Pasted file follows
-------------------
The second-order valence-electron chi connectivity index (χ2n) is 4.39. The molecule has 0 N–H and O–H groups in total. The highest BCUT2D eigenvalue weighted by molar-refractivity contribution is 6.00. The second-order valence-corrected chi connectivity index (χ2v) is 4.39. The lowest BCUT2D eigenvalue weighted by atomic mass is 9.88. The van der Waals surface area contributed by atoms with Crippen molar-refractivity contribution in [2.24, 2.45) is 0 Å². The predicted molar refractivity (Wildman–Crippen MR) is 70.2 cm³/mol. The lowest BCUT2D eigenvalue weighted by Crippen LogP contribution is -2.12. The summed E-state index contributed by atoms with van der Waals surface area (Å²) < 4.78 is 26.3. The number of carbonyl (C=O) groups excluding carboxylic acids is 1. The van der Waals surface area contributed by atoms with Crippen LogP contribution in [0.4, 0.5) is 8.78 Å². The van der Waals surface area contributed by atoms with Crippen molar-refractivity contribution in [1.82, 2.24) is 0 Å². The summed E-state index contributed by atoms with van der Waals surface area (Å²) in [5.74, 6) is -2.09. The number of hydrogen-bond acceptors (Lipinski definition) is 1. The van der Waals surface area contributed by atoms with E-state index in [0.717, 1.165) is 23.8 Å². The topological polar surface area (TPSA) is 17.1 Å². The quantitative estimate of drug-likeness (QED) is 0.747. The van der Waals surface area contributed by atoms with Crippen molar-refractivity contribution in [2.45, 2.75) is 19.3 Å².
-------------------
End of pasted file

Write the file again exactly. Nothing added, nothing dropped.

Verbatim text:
The second-order valence-electron chi connectivity index (χ2n) is 4.39. The molecule has 0 N–H and O–H groups in total. The highest BCUT2D eigenvalue weighted by molar-refractivity contribution is 6.00. The second-order valence-corrected chi connectivity index (χ2v) is 4.39. The lowest BCUT2D eigenvalue weighted by atomic mass is 9.88. The van der Waals surface area contributed by atoms with Crippen molar-refractivity contribution in [2.24, 2.45) is 0 Å². The predicted molar refractivity (Wildman–Crippen MR) is 70.2 cm³/mol. The lowest BCUT2D eigenvalue weighted by Crippen LogP contribution is -2.12. The summed E-state index contributed by atoms with van der Waals surface area (Å²) < 4.78 is 26.3. The number of carbonyl (C=O) groups excluding carboxylic acids is 1. The van der Waals surface area contributed by atoms with Crippen LogP contribution in [0.4, 0.5) is 8.78 Å². The van der Waals surface area contributed by atoms with Crippen molar-refractivity contribution in [1.82, 2.24) is 0 Å². The summed E-state index contributed by atoms with van der Waals surface area (Å²) in [5.74, 6) is -2.09. The number of hydrogen-bond acceptors (Lipinski definition) is 1. The van der Waals surface area contributed by atoms with E-state index in [0.717, 1.165) is 23.8 Å². The topological polar surface area (TPSA) is 17.1 Å². The quantitative estimate of drug-likeness (QED) is 0.747. The van der Waals surface area contributed by atoms with Crippen molar-refractivity contribution in [2.45, 2.75) is 19.3 Å².